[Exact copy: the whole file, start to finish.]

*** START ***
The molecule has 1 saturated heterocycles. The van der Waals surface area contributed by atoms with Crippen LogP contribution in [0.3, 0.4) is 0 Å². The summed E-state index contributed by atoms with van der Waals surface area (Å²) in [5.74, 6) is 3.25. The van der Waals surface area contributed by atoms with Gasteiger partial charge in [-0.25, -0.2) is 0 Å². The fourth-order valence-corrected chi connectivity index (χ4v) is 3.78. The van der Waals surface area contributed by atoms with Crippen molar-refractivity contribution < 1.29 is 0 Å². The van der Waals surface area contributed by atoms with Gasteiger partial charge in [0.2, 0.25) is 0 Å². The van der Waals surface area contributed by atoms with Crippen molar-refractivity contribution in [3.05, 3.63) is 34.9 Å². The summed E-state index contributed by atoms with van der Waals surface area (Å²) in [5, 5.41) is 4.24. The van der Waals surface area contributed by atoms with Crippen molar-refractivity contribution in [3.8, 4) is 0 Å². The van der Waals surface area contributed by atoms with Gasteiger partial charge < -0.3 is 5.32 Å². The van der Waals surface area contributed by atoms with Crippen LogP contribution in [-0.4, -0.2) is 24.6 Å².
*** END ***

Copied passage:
The molecule has 1 saturated heterocycles. The van der Waals surface area contributed by atoms with Crippen LogP contribution in [0.3, 0.4) is 0 Å². The summed E-state index contributed by atoms with van der Waals surface area (Å²) in [5.74, 6) is 3.25. The van der Waals surface area contributed by atoms with Gasteiger partial charge in [-0.25, -0.2) is 0 Å². The fourth-order valence-corrected chi connectivity index (χ4v) is 3.78. The van der Waals surface area contributed by atoms with Crippen molar-refractivity contribution < 1.29 is 0 Å². The van der Waals surface area contributed by atoms with Gasteiger partial charge in [0.2, 0.25) is 0 Å². The van der Waals surface area contributed by atoms with Crippen molar-refractivity contribution in [3.05, 3.63) is 34.9 Å². The summed E-state index contributed by atoms with van der Waals surface area (Å²) in [5, 5.41) is 4.24. The van der Waals surface area contributed by atoms with Crippen molar-refractivity contribution in [3.8, 4) is 0 Å². The van der Waals surface area contributed by atoms with Gasteiger partial charge < -0.3 is 5.32 Å². The van der Waals surface area contributed by atoms with Crippen LogP contribution in [-0.4, -0.2) is 24.6 Å².